Forests have become net carbon emitters, researchers say, blaming human activity and climate change in UNESCO sites study — RT World News

According to a newly published study, forests located within 10 UNESCO World Heritage Sites have been declared net carbon resources over the last 20 years because of climate change and pressures from humans.

A joint study of UNESCO, World Resources Institute and International Union for Conservation of Nature (IUCN) was published Thursday. It found that deforestation and more frequent, severe fires in forests have adversely affected their ability to absorb carbon dioxide.

The researchers combined satellite-derived data and monitoring information at the site level from 2001 to 2020. They concluded that forests in World Heritage areas absorbed more carbon than their emissions. These vast green spaces absorbed approximately 190 millions tons of CO2 annually, which is equivalent to about half of the UK’s CO2 emissions each year from fossil fuels. also available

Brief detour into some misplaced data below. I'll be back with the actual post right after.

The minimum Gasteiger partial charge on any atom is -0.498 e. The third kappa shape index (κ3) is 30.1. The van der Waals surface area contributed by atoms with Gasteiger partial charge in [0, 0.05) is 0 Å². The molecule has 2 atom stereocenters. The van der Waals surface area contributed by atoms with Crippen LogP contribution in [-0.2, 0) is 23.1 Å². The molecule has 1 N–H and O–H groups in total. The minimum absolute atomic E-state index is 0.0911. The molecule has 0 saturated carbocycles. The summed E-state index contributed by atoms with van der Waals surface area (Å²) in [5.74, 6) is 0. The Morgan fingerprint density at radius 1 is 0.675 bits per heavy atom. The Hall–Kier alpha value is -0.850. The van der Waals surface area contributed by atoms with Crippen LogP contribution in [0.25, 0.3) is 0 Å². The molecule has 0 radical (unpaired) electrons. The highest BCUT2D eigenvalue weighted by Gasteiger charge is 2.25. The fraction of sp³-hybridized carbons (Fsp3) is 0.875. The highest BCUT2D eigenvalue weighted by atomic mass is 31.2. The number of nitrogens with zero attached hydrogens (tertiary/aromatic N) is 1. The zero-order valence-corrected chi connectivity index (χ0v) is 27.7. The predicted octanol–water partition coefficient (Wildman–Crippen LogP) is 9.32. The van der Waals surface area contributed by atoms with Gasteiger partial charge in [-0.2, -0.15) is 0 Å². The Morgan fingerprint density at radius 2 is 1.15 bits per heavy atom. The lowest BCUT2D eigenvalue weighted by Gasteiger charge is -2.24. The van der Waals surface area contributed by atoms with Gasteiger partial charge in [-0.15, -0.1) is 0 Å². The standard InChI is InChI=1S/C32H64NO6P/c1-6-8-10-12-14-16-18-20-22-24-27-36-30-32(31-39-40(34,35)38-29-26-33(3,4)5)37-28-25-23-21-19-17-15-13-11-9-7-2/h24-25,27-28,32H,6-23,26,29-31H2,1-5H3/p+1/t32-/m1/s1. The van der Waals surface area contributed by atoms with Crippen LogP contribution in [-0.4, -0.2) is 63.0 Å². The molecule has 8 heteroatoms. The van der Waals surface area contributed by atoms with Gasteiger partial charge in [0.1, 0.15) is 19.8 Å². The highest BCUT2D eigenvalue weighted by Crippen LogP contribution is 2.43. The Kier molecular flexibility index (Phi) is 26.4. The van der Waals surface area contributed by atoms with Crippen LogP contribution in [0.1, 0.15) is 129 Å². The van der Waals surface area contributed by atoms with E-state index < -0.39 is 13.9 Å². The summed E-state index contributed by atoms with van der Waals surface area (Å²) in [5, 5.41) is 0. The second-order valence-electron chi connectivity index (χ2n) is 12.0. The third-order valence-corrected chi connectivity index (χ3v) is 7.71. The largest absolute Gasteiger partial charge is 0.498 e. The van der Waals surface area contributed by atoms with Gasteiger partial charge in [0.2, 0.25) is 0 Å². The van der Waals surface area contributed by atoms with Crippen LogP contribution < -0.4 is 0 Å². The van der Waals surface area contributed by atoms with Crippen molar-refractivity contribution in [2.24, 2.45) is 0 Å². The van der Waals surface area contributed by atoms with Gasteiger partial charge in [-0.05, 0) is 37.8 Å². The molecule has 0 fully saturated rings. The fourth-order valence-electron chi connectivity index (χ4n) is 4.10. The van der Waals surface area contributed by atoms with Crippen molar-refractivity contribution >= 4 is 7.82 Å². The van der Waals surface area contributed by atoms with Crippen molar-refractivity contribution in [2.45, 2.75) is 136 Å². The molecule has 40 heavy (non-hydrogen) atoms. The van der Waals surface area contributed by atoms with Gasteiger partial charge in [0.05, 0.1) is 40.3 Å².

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10 of the UNESCO-studied forests emitted more carbon due to various pressures and disturbances. The Sumatran rainforest and Kinabalu Park, Malaysian Borneo’s Kinabalu Park, Yosemite National Park, USA, and Blue Mountains, Australia, were some of the trees that were producing more carbon than they were absorbing.

The researchers found that while there is a wide range of pressures on forests, they are all affected by human activities like logging and clearing land for agricultural purposes. This causes them to be net carbon emitters. The dominant factors were extreme weather phenomena such as hurricanes and increasing severity of wildfires. This is often associated with prolonged periods of severe drought.

“Our study’s conclusion that even World Heritage-listed forests can contribute to climate change, despite being the most protected and iconic of all the forest types, is alarming. This provides evidence for the severe climate emergency.”Tales Carvalho Resende, UNESCO’s Tales Carvalho Resende co-authored this report.

The combined area of World Heritage forests is approximately twice as large as Germany’s.

Repomassnews.just comes a few days ahead of world leaders meeting in Glasgow to discuss UN climate change. This summit is bringing increasing concerns for the well-being of our planet.

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